Disconnect between actions and messaging

Social awareness is evident everywhere thanks to the 24/7 news cycle and social media. I remember taking EFB (Environment and Functions of Business) during in my Commerce degree, and two points stick with me.

  1. the goal of a business is to remain in business
  2. every organization has some level of social responsibility

For both of these points an organization must remain consistent between what they say and what they actually do.

This point is important for individuals as well.

If an actress is going to say she won’t let her daughter watch Snow White because a strange man kisses the sleeping princess, then the actress should be careful about the types of movies that she stars in where she gets into a car with five strange men in a strange city. Or she needs to rethink her role in a drama series where she sleeps with a man and has a child out-of-wedlock.

What is the lesson you are trying to deliver?

If you are an international coffee company that touts itself as a great defender of social injustice, you need to be careful about how you claim your revenue in certain countries that results in less tax being paid in that country. You know, the taxes used to build roads, hospitals and schools.

Companies do not have a soul. The people within the companies have a soul. At least, I hope this is the case. And the soul of the people demonstrated during their interactions with all stakeholders is a major factor in the brand that is built. This is completely within the control of the leadership and employees of the company.

Many companies do great community work, with events such as fundraising for the United Way or health related charities or local arts groups. This is a wonderful way to keep a positive spirit in your community. Something that creates a real sense of pride in oneself, one’s company, and one’s city.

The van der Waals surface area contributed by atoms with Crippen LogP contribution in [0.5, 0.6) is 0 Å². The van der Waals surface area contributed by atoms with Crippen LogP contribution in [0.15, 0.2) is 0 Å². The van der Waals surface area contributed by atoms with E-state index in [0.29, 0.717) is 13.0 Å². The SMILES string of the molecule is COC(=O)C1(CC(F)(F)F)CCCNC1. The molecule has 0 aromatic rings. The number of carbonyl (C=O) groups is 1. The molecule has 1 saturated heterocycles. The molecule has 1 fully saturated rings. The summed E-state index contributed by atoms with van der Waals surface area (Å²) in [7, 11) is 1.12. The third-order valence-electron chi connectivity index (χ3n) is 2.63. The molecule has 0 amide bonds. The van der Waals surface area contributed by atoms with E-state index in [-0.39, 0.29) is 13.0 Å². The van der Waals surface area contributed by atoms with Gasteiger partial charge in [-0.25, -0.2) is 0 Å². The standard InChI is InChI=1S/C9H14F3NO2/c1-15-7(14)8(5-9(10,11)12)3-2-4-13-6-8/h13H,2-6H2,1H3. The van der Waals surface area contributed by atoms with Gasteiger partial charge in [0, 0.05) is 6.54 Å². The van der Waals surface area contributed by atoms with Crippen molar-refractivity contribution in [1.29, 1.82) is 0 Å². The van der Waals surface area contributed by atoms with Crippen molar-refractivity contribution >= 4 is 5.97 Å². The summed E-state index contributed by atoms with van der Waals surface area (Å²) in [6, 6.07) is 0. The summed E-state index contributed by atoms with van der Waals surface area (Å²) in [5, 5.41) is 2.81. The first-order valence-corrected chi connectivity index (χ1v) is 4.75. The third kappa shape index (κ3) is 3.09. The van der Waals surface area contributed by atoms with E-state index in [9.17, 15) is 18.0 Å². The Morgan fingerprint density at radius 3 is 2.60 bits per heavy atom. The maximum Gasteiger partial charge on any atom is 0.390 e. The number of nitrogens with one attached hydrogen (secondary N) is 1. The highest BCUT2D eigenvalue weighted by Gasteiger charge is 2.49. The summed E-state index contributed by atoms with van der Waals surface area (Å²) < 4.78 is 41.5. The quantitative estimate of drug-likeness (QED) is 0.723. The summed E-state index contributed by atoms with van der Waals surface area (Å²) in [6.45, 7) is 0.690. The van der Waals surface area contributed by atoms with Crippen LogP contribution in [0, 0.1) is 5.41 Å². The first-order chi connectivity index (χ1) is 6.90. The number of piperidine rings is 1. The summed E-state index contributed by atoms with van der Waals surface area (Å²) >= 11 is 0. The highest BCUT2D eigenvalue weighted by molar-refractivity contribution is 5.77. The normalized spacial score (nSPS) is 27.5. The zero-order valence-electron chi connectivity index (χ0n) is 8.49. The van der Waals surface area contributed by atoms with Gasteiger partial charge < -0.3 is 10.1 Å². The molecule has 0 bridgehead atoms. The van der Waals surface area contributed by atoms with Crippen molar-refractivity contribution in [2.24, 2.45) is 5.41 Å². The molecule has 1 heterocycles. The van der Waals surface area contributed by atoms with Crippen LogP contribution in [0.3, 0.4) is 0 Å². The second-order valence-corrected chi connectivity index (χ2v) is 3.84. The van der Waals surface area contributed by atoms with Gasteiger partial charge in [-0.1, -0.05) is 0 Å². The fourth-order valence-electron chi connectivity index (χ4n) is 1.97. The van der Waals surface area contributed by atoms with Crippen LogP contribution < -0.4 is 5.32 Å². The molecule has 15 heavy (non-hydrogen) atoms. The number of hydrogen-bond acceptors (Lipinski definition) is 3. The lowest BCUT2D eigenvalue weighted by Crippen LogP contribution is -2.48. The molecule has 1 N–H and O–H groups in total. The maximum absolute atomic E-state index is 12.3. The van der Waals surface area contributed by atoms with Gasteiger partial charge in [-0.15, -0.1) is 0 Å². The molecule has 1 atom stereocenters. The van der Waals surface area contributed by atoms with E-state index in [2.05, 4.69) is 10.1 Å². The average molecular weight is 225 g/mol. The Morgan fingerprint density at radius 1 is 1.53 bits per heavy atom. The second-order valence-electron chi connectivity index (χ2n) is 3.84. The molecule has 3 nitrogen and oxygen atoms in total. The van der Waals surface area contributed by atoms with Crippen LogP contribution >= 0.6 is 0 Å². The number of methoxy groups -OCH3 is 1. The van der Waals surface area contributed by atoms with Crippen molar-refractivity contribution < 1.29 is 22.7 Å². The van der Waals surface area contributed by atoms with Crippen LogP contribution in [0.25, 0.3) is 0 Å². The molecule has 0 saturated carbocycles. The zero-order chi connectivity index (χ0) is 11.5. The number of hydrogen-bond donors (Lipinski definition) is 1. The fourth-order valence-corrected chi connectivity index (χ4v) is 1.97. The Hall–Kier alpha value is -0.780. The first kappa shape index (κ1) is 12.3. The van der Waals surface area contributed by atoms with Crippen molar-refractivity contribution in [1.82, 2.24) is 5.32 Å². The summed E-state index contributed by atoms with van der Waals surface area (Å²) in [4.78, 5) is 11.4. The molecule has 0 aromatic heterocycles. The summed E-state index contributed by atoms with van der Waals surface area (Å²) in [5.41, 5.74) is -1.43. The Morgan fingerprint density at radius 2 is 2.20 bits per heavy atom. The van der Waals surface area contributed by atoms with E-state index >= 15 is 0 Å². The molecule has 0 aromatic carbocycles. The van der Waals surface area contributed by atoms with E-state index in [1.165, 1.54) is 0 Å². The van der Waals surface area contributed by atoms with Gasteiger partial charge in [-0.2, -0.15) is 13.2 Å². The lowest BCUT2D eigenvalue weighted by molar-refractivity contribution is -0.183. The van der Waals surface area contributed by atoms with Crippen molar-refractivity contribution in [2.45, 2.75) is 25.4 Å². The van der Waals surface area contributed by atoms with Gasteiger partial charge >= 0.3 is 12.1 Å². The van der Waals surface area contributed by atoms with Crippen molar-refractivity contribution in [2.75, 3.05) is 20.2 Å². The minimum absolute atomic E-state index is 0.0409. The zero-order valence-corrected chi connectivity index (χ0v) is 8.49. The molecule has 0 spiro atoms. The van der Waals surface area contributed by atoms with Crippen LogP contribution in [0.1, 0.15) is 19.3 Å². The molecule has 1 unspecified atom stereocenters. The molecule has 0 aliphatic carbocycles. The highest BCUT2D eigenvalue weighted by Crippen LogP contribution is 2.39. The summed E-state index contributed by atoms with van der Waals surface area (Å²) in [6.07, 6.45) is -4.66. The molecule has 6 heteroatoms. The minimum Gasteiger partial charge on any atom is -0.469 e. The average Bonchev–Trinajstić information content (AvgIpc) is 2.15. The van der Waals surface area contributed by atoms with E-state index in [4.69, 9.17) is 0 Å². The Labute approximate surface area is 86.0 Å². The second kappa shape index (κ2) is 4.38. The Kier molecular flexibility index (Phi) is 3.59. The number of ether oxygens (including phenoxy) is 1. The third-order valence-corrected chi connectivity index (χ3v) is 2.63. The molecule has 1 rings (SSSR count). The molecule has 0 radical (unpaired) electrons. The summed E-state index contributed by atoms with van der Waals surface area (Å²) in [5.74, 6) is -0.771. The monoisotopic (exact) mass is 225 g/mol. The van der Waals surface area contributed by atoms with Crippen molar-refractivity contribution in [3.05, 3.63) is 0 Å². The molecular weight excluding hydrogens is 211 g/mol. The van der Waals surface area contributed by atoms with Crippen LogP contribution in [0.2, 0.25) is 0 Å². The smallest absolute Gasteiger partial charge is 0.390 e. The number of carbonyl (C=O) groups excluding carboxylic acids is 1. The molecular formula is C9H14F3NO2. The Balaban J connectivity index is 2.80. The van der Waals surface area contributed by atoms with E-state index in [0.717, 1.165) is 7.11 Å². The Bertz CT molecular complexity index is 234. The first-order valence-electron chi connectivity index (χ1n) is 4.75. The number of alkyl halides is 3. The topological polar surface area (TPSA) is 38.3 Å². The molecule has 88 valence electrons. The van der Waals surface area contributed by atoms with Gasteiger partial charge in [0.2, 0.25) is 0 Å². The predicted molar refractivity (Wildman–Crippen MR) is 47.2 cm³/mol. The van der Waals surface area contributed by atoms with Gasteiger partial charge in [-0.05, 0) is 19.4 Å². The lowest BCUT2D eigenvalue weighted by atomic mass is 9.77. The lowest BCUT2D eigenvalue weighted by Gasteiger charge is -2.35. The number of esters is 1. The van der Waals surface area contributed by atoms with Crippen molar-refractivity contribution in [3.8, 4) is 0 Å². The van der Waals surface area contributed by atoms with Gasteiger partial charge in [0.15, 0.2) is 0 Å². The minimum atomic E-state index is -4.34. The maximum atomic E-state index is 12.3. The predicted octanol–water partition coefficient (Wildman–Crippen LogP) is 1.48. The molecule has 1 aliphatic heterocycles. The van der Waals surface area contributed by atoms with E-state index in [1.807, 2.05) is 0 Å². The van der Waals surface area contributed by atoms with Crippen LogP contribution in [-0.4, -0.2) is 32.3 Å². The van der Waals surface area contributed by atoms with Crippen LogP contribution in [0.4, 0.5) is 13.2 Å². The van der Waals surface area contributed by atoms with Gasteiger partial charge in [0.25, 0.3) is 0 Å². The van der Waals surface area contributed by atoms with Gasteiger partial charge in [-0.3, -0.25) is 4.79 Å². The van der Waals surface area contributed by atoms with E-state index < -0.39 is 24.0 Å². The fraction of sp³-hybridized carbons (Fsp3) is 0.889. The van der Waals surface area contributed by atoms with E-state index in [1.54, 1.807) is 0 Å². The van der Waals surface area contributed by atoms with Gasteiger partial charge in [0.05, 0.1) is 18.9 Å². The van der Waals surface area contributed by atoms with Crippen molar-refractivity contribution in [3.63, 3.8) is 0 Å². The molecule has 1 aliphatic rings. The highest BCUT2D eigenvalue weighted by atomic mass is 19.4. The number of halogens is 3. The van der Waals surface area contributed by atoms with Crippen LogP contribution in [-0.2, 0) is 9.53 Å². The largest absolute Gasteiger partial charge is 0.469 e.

However, these companies do not get a pass if their business ethics are gone out the window.

Does anyone remember the US domestic car manufacturer CEOs that traveled by private jet to Washington to plead for government assistance in 2008?

Or how about the Sears Canada board still getting paid while the pension fund is being underfunded? The people who worked hard for their entire career and built a great brand are now getting punished because of weak leadership and board.

Why do these stories only get minimal play in the media when their impact is often far-reaching or very large?

Instead we get hollywood media darlings blasting fairy tales. I have not seen a reaction from Disney yet, and it will be interesting to see what they do.

Organizations must be mindful of what is said in the court of public opinion. If you are founded and operate on strong principles and values you should be able to have a reasonable response and maintain your position.

Or you might have to leverage those strong principles and values and make a course correction or adjustment. Do not adjust or minimize your values and principles if they are indeed strong and have been used all the time.